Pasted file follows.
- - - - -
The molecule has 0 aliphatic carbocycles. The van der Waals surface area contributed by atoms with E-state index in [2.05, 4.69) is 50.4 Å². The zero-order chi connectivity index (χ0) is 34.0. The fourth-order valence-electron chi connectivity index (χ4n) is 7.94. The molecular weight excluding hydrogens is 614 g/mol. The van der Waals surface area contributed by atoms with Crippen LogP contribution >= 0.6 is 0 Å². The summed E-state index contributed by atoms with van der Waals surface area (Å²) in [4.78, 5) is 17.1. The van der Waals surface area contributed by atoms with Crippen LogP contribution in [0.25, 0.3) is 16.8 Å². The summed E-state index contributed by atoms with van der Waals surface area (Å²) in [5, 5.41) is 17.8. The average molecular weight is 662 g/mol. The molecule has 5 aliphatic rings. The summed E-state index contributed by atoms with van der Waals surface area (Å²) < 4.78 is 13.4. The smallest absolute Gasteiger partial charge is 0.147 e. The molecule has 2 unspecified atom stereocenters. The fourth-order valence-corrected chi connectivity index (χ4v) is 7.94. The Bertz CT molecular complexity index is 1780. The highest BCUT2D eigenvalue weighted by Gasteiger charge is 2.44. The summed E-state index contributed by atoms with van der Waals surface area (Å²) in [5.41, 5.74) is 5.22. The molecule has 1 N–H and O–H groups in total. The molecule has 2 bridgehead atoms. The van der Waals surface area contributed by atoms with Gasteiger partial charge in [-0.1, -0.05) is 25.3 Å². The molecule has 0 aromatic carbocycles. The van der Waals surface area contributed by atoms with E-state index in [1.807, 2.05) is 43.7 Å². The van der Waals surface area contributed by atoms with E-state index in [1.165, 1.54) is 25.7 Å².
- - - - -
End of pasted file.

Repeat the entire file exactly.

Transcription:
The molecule has 0 aliphatic carbocycles. The van der Waals surface area contributed by atoms with E-state index in [2.05, 4.69) is 50.4 Å². The zero-order chi connectivity index (χ0) is 34.0. The fourth-order valence-electron chi connectivity index (χ4n) is 7.94. The molecular weight excluding hydrogens is 614 g/mol. The van der Waals surface area contributed by atoms with Crippen LogP contribution >= 0.6 is 0 Å². The summed E-state index contributed by atoms with van der Waals surface area (Å²) in [4.78, 5) is 17.1. The van der Waals surface area contributed by atoms with Crippen LogP contribution in [0.25, 0.3) is 16.8 Å². The summed E-state index contributed by atoms with van der Waals surface area (Å²) in [5, 5.41) is 17.8. The average molecular weight is 662 g/mol. The molecule has 5 aliphatic rings. The summed E-state index contributed by atoms with van der Waals surface area (Å²) < 4.78 is 13.4. The smallest absolute Gasteiger partial charge is 0.147 e. The molecule has 2 unspecified atom stereocenters. The fourth-order valence-corrected chi connectivity index (χ4v) is 7.94. The Bertz CT molecular complexity index is 1780. The highest BCUT2D eigenvalue weighted by Gasteiger charge is 2.44. The summed E-state index contributed by atoms with van der Waals surface area (Å²) in [5.41, 5.74) is 5.22. The molecule has 1 N–H and O–H groups in total. The molecule has 2 bridgehead atoms. The van der Waals surface area contributed by atoms with Gasteiger partial charge in [-0.1, -0.05) is 25.3 Å². The molecule has 0 aromatic carbocycles. The van der Waals surface area contributed by atoms with E-state index in [1.807, 2.05) is 43.7 Å². The van der Waals surface area contributed by atoms with E-state index in [1.165, 1.54) is 25.7 Å².